It was a surreal evening at the annual general meeting (AGM) of Pride Toronto (PT) on Sept 23.
Police on bicycles lingered outside Church Street Public School in Toronto’s gay village for five hours, while inside a tightly controlled semi-public meeting saw the delivery of unaudited financial information, the election of one new director and every motion put to the floor by members ruled out of order by the chair.
And no, they didn’t let Chad speak.
It was a rocky start, as attendees were separated into two groups. Two bouncers asked those who didn’t have voting status to wait in the hall while members took their seats.
Meanwhile, at least five people complained that their names were omitted from the official membership list, including former PT treasurer Ross Chapman and performer (and Xtra
columnist) Ryan G Hinds.
After the board decided not to deal with their complaints before the meeting, folks tried to get them added to the voting list by moving a motion from the floor. It was ruled out of order.
Francis Yap was initially given a vote, but was confronted by PT interim co-chair Margaret Ngai before the meeting; after a lengthy exchange, PT volunteers removed the wristband that represented membership status from Yap.
Also before the meeting, someone distributed flyers that said “Let Chad Speak,” referring to Chad Simon, a board member appointed just a month before the AGM who had initially promised to address the membership.
Former PT staffer Lisa Duke moved a motion to add “any other business” to the agenda, but it was ruled out of order by Genevieve D’Iorio. D’Iorio was aided by the frequent interventions of PT’s lawyer, who identified herself as Susan Manwaring of Miller Thomson LLP.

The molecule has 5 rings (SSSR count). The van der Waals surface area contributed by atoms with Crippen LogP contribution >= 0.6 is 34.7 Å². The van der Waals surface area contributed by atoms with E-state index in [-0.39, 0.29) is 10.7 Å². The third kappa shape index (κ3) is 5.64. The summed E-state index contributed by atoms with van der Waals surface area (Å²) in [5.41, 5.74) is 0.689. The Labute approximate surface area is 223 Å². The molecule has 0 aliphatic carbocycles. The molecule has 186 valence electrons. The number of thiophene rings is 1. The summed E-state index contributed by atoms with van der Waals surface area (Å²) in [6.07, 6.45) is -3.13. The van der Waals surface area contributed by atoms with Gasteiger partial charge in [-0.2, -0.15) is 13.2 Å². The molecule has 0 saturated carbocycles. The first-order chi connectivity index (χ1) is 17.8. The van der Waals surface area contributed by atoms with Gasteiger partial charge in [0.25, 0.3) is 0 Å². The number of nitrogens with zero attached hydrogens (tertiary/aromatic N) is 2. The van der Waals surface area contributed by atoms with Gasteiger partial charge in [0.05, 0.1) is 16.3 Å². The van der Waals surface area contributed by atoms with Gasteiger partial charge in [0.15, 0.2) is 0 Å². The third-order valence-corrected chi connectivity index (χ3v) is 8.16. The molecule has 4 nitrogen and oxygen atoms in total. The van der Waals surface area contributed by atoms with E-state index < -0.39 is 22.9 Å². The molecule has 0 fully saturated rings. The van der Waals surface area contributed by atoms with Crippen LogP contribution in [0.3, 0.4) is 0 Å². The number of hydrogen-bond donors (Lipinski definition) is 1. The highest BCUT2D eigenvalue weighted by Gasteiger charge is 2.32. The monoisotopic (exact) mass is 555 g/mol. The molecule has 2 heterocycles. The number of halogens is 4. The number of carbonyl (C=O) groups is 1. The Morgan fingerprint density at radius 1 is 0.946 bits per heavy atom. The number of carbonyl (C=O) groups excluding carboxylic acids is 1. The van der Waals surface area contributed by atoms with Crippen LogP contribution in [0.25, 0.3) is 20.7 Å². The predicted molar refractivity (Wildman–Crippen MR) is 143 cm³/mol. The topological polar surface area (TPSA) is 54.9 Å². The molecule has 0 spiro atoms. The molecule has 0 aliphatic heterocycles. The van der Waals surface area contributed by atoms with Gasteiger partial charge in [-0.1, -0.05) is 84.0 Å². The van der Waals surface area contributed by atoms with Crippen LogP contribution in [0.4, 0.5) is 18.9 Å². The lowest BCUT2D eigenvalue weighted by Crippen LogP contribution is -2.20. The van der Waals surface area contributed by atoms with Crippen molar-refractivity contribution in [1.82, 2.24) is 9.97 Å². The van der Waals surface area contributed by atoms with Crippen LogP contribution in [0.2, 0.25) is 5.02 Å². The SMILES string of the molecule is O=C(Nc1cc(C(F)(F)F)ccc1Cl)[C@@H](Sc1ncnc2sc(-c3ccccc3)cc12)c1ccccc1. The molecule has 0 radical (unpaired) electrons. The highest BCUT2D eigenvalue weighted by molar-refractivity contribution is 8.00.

During the update from the co-chairs, D’Iorio burst into tears and briefly left the room.
The financial information, if accurate, shows huge losses. PT presented a deficit of $400,000. Executive director Tracey Sandilands said that $200,000 of losses were due to sponsors who pulled out of the festival at the last moment — but when pressed, the PT board refused to identify them. Sandilands also said that $700,000 was cut from the budget just weeks before the event to prevent even greater losses.
PT's cash in the bank as of July 31 was $-70,000.
After taking a handful of questions about the AGM, the chair attempted to move on, even though several hands were still in the air. Jane Farrow moved a motion to extend the amount of time for questions on the financials but was ruled out of order by D’Iorio.
Anna Willats moved a motion demanding — based on the financials — the resignation of the board. That motion was ruled out of order.
After brief Q and As with the candidates, Francisco Alvarez was voted male co-chair and straight former Ward 27 candidate Evan Dean was added to the board.
Several members asked why they weren’t electing more board members, since the bylaws say that up to 12 people can serve. PT’s lawyer defended the 10-member cap.
A scrutineer of the election admitted that Sandilands, board member Mark Singh and volunteer coordinator Emily Gibson controlled 25 percent of the vote via proxies.
After the meeting, the board met briefly and elected another director, Roy Mitchell, who had placed second in the vote.
This is a developing story.